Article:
Pepper: Not at all. That is the conversation, right? How do we get things done? How do we connect these dots? And there is a lot of chatter in the chat about how it is that we actually do get folks from point A to point B. There was a suggestion and maybe a get out the vote sort of bus van sit on days that there would be events going on. I will enter this shameless plug for the transportation mobility coalition. This sounds like something that the T and M could actually be working on if this is an event or a series of events that make any sense. But there's also the question of  where will the. Camp care for children be this particular summer. So if y'all have any space for 40 to 50 children, plus 30 volunteers, please contact Nancy. Otherwise. If you need help, apparently, we are in community announcements. If you need help with a project or a program there are some in why you graduate students who are looking for something to do but before we finish with community announcements. Do y'all have panelists, do y'all have anything that y'all want to leave us with action items or things that we want to, that you want us to make sure that we do before, because or while we are looking for ways to improve our health.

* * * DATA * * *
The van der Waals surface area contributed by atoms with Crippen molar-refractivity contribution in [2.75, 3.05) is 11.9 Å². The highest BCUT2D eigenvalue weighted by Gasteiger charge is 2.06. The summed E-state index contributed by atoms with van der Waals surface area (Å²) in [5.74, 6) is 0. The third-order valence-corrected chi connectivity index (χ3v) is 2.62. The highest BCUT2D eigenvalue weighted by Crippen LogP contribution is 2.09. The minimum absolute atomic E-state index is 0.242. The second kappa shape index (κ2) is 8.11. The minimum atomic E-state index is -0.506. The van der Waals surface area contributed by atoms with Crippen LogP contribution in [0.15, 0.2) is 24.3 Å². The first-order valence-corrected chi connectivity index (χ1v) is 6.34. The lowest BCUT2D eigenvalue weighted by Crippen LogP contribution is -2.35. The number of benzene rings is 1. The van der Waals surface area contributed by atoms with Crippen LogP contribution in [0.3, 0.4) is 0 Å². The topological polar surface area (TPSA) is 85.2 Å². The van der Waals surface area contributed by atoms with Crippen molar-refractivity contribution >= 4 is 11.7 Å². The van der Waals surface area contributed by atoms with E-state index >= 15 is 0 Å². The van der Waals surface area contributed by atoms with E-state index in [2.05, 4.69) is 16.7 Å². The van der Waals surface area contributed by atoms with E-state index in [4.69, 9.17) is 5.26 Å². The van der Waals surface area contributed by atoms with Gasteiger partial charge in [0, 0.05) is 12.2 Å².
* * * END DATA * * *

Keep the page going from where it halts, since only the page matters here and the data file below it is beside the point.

Nancy: I probably have some more things that I can include, so we could put in an email because we're doing so many different activities and I love that. Somebody offered people who can volunteer because we desperately need. Some of that help. So I'll send you some information. 

Pepper: Okay. Thank you. So thanks. Speaking of thank yous, thank you to all of you for being here, particularly Charlotta from the West coast, San Mateo. Yeah. I went to school in Belmont for a couple of years. Yeah, we were neighbors ish anyway. Thank y'all for being here on this fine Friday. You know how much I appreciate you spending part of your Friday with me. Thanks to all of you who have already started communicating in the chat. I can see that there's some things that were taken offline. So love that. Hey, Douda opening it up to letting us know what is going on this weekend in Baton Rouge y'all. Yes, Manny. I'm sure they will hear from you and your beard.